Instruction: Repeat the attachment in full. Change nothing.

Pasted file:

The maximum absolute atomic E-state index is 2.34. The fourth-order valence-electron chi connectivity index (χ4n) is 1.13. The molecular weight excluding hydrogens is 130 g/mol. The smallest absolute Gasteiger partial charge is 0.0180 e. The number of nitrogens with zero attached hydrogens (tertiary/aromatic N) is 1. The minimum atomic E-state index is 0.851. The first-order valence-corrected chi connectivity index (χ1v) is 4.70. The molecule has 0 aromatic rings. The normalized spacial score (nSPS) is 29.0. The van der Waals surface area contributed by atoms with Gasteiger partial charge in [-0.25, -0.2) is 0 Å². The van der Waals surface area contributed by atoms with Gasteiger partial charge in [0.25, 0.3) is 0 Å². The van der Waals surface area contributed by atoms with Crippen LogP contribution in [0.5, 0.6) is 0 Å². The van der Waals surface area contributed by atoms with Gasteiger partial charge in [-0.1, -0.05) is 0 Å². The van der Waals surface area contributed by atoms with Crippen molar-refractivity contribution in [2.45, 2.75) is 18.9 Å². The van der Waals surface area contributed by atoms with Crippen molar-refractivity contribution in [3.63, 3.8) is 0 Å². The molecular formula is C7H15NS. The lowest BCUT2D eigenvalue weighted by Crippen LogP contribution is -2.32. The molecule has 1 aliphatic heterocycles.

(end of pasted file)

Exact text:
The maximum absolute atomic E-state index is 2.34. The fourth-order valence-electron chi connectivity index (χ4n) is 1.13. The molecular weight excluding hydrogens is 130 g/mol. The smallest absolute Gasteiger partial charge is 0.0180 e. The number of nitrogens with zero attached hydrogens (tertiary/aromatic N) is 1. The minimum atomic E-state index is 0.851. The first-order valence-corrected chi connectivity index (χ1v) is 4.70. The molecule has 0 aromatic rings. The normalized spacial score (nSPS) is 29.0. The van der Waals surface area contributed by atoms with Gasteiger partial charge in [-0.25, -0.2) is 0 Å². The van der Waals surface area contributed by atoms with Gasteiger partial charge in [0.25, 0.3) is 0 Å². The van der Waals surface area contributed by atoms with Crippen LogP contribution in [0.5, 0.6) is 0 Å². The van der Waals surface area contributed by atoms with Gasteiger partial charge in [-0.1, -0.05) is 0 Å². The van der Waals surface area contributed by atoms with Crippen molar-refractivity contribution in [2.45, 2.75) is 18.9 Å². The van der Waals surface area contributed by atoms with Crippen molar-refractivity contribution in [3.63, 3.8) is 0 Å². The molecular formula is C7H15NS. The lowest BCUT2D eigenvalue weighted by Crippen LogP contribution is -2.32. The molecule has 1 aliphatic heterocycles.